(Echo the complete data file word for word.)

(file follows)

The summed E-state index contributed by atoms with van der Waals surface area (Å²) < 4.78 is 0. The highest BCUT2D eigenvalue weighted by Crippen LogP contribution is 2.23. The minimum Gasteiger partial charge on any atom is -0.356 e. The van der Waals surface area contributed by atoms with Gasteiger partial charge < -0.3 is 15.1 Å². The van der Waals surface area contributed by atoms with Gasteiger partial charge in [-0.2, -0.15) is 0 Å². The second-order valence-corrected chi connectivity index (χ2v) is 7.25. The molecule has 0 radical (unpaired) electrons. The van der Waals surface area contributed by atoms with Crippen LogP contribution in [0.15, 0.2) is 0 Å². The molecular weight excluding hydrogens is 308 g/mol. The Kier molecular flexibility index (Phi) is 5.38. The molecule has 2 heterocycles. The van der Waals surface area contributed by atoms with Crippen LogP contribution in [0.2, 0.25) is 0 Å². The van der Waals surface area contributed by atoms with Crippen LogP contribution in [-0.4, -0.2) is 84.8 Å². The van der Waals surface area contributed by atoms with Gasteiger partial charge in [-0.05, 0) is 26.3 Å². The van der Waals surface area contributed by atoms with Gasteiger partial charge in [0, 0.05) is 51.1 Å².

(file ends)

The summed E-state index contributed by atoms with van der Waals surface area (Å²) < 4.78 is 0. The highest BCUT2D eigenvalue weighted by Crippen LogP contribution is 2.23. The minimum Gasteiger partial charge on any atom is -0.356 e. The van der Waals surface area contributed by atoms with Gasteiger partial charge < -0.3 is 15.1 Å². The van der Waals surface area contributed by atoms with Gasteiger partial charge in [-0.2, -0.15) is 0 Å². The second-order valence-corrected chi connectivity index (χ2v) is 7.25. The molecule has 0 radical (unpaired) electrons. The van der Waals surface area contributed by atoms with Crippen LogP contribution in [0.15, 0.2) is 0 Å². The molecular weight excluding hydrogens is 308 g/mol. The Kier molecular flexibility index (Phi) is 5.38. The molecule has 2 heterocycles. The van der Waals surface area contributed by atoms with Crippen LogP contribution in [0.2, 0.25) is 0 Å². The van der Waals surface area contributed by atoms with Crippen LogP contribution in [-0.4, -0.2) is 84.8 Å². The van der Waals surface area contributed by atoms with Gasteiger partial charge in [-0.05, 0) is 26.3 Å². The van der Waals surface area contributed by atoms with Gasteiger partial charge in [0, 0.05) is 51.1 Å².